In Madison County, PLTW-designed classes are offered at Pendleton Heights, Anderson High School and Highland Middle School, according to the organization.
Klipsch took drafting and architecture classes as a student at Shenandoah High School, but technical education has changed dramatically since then.
“When I went to school, if I had known about engineering the way these guys do, I’d probably be doing something totally different right now,” he said. “But I didn’t know in the late 1980s what engineering was really about.”
About 150 students are enrolled in PLTW classes at Pendleton Heights, Kliipsch said. And as part of their course work, the students have opportunities to interview working engineers to learn what the profession is really like.
While a lot of student class work involves computers, seeing images displayed on a screen actually come to life is a key part of the curriculum as well.
“With this generation it’s all right here,” Klipsch said, pointing to a smartphone. “It’s good to pull them away from that and get them working with their hands so they can apply some of the things we’re teaching them come to life.”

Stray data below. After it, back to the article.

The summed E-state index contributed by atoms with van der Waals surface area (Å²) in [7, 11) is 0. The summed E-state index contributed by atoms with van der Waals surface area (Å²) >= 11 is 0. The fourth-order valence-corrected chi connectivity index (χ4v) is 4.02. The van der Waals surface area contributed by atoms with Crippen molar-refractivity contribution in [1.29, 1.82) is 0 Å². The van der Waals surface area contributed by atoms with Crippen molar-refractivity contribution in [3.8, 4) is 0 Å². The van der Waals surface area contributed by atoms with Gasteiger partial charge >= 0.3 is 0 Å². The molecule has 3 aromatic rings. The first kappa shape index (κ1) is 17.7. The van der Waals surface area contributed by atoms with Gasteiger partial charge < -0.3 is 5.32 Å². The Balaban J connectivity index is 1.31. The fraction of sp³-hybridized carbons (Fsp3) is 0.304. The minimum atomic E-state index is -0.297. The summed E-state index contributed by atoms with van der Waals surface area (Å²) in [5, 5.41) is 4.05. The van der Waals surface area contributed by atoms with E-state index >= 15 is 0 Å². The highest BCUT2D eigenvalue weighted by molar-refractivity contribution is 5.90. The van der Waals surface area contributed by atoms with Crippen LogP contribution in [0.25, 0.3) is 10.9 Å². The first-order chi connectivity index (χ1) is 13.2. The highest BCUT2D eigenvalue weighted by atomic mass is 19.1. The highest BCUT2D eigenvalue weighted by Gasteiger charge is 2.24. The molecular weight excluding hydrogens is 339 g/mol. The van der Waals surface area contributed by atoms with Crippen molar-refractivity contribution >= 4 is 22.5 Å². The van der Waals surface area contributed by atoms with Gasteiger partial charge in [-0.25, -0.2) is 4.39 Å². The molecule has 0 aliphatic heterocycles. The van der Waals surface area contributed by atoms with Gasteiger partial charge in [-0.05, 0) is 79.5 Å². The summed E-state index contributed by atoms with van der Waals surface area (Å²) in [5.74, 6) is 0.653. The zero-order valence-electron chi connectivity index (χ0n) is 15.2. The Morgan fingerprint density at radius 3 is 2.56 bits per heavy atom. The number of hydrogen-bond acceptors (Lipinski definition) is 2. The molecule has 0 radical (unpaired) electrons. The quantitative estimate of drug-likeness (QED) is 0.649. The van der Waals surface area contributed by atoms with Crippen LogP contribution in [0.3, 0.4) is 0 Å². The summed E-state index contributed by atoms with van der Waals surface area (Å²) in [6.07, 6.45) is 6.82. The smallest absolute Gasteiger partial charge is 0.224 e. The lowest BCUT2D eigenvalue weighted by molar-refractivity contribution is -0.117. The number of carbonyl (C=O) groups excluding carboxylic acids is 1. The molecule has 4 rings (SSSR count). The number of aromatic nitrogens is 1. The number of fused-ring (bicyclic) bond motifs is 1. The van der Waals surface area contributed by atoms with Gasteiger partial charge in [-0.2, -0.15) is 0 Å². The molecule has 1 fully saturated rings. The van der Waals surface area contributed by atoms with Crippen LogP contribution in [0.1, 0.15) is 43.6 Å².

Although 16-year-old Lucas Collett Jr. said he’s interested in public speaking, he nevertheless is pursuing a technical honor high school diploma and said he was drawn to Klipsch’s class because “architecture is really cool and I’m interested in design.”
Kelsee Wendling, one of only a small number of girls involved in the engineering program, said her interest was sparked by her father, a mechanical engineer who works for General Motors Corp. However, the 17-year-old junior said she plans to attend Purdue University, become a software engineer and eventually go to work for Apple.
Nearby, 18-year-old Levi McIntire showed off a two-bedroom Habitat for Humanity house he designed.